Often in concert with state, local and tribal law enforcement partners, ICE investigates child pornographers, child sex tourists and facilitators, human smugglers and traffickers of minors, criminal noncitizens convicted of offenses against minors, and those removed for child exploitation offenses who have returned illegally.
  • Drug Enforcement Task Forces
    Learn more about how ICE brings to bear its investigative expertise in money laundering and bulk cash smuggling to combat drug trafficking. Also highlighted is ICE's participation with state, local and tribal law enforcement partners in numerous high-intensity drug trafficking area task forces and organized crime drug enforcement task forces.
  • ICE Tip Line
    This phone and online system alert ICE to drug trafficking, human trafficking, gang activity, terrorism and various other threats.
  • Human Smuggling
    Provides information on ICE enforcement initiatives, victim assistance and public outreach efforts related to human trafficking.
  • Operation Community Shield (gang enforcement)
    Under this initiative, ICE actively works with state, local tribal and foreign law enforcement partners to locate, investigate and prosecute gang members and to remove them from the United States when applicable.


Criminal Justice Stakeholder Forms

ICE ERO is dedicated to ensuring the public is fully informed of the agency's immigration enforcement efforts. In support of the agency's mission, ICE ERO is committed to transparency, collaboration and resolving concerns with external stakeholders, particularly the agency’s criminal justice partners.

While executing its mission, ICE takes enforcement action against noncitizens who may also have obligations within the criminal justice system. These actions may conflict with state or local criminal justice proceedings, which may create a need for additional information sharing with state and local authorities.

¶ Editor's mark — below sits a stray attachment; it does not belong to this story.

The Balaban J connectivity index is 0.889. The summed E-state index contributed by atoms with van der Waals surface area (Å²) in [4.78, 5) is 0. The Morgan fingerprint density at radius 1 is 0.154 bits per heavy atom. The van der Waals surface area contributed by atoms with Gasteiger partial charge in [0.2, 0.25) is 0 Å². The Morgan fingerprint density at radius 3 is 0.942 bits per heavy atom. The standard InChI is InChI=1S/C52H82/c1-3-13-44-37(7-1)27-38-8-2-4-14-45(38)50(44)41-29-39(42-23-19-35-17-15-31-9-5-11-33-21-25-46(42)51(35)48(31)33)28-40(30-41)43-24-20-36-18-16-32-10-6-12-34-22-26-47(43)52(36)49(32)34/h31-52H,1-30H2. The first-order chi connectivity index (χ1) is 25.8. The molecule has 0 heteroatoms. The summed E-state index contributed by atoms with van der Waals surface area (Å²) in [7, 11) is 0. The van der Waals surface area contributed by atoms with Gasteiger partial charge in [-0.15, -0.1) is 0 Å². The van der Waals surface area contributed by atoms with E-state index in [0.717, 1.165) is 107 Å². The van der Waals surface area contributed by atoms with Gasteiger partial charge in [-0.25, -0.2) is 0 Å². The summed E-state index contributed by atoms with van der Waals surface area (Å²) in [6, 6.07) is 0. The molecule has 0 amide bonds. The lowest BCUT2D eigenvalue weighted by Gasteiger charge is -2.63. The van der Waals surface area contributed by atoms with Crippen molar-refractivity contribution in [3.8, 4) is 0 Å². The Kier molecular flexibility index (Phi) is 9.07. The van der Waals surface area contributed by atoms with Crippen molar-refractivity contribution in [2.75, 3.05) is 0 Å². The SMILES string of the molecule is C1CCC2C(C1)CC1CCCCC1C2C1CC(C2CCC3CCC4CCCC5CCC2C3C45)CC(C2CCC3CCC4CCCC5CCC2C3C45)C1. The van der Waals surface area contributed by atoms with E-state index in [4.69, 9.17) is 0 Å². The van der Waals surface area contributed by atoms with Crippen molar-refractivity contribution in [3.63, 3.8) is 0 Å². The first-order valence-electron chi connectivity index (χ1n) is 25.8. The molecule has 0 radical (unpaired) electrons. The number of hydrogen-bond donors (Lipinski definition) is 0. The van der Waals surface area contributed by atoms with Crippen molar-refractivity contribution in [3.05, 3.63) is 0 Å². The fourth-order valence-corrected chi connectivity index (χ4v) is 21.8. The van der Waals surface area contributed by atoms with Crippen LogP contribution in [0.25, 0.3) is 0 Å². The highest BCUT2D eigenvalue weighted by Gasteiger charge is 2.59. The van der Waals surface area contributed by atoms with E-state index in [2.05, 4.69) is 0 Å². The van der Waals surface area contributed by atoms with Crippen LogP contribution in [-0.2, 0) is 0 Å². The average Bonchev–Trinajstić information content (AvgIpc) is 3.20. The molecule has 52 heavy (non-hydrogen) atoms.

For example, a noncitizen may miss a court hearing and forfeit bond money or be absent from a meeting with a parole officer and be subject to penalties as a result.

ICE developed our ICE Criminal Justice Stakeholder Forms to offer criminal justice professionals access to relevant and reliable information from ICE when working with 8s in these circumstances. The information provided through the information request process can be used to verify that the noncitizen’s absence from court or other failure to meet a criminal justice obligation was due to ICE enforcement, detention, or removal.

If you require information on an individual who failed to meet a criminal justice obligation and you suspect it was the result of ICE immigration enforcement:

  • Call the ICE ERO Detention Reporting and Information Line at 1-888-351-4024 and ask the operator for a criminal justice stakeholder Request Form.
  • Complete and submit your Request Form to or via standard mail.
  • ICE ERO Detention Reporting and Information Line personnel will process your request and issue a Certification Form, which, if approved, will provide the requested information.

Download the ICE Criminal Justice Stakeholder Request Form (PDF | 635 KB)
Download the ICE Criminal Justice Stakeholder Forms Fact Sheet (PDF | 511 KB)

Law Enforcement Cyber Incident Reporting

A Unified Message for State, Local, Tribal, and Territorial Law Enforcement

Cyber threats from malicious actors are a growing concern across the United States. Voluntary sharing of incident information between state, local, tribal, and territorial (SLTT) law enforcement and the federal government is important to ensuring a safe and secure cyberspace. This document details different ways SLTT law enforcement partners can report suspected or confirmed cyber incidents to the federal government. No matter which "door" SLTT law enforcement uses, information is shared within the federal government to provide an appropriate response while protecting citizens’ privacy and civil liberties under the law.

When to Report to the Federal Government

A cyber incident is a past, ongoing, or threatened intrusion, disruption, or other event that impairs or is likely to impair the confidentiality, integrity, or availability of electronic information, information systems, services, or networks. SLTT partners are encouraged to voluntarily report suspected or confirmed cyber incidents to a federal entity. In particular, a cyber incident should be reported if it:

  • May impact national security, economic security, or public health and safety.